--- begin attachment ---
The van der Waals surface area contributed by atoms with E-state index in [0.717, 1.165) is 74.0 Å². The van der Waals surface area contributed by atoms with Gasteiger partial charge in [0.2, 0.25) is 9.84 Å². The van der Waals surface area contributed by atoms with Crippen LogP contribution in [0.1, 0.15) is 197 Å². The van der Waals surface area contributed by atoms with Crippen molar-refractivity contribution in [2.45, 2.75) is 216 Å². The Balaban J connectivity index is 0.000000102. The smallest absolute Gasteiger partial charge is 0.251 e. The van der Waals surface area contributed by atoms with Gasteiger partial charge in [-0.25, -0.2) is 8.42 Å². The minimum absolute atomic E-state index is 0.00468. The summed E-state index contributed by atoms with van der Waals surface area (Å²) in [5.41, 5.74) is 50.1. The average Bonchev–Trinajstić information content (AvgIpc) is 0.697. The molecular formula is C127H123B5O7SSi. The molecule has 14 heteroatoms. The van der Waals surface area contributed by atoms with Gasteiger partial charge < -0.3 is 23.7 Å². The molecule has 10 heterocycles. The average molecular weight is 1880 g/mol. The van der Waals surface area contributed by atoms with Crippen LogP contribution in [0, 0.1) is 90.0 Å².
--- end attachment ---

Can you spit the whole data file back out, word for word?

The van der Waals surface area contributed by atoms with E-state index in [0.717, 1.165) is 74.0 Å². The van der Waals surface area contributed by atoms with Gasteiger partial charge in [0.2, 0.25) is 9.84 Å². The van der Waals surface area contributed by atoms with Crippen LogP contribution in [0.1, 0.15) is 197 Å². The van der Waals surface area contributed by atoms with Crippen molar-refractivity contribution in [2.45, 2.75) is 216 Å². The Balaban J connectivity index is 0.000000102. The smallest absolute Gasteiger partial charge is 0.251 e. The van der Waals surface area contributed by atoms with Gasteiger partial charge in [-0.25, -0.2) is 8.42 Å². The minimum absolute atomic E-state index is 0.00468. The summed E-state index contributed by atoms with van der Waals surface area (Å²) in [5.41, 5.74) is 50.1. The average Bonchev–Trinajstić information content (AvgIpc) is 0.697. The molecular formula is C127H123B5O7SSi. The molecule has 14 heteroatoms. The van der Waals surface area contributed by atoms with Gasteiger partial charge < -0.3 is 23.7 Å². The molecule has 10 heterocycles. The average molecular weight is 1880 g/mol. The van der Waals surface area contributed by atoms with Crippen LogP contribution in [0, 0.1) is 90.0 Å².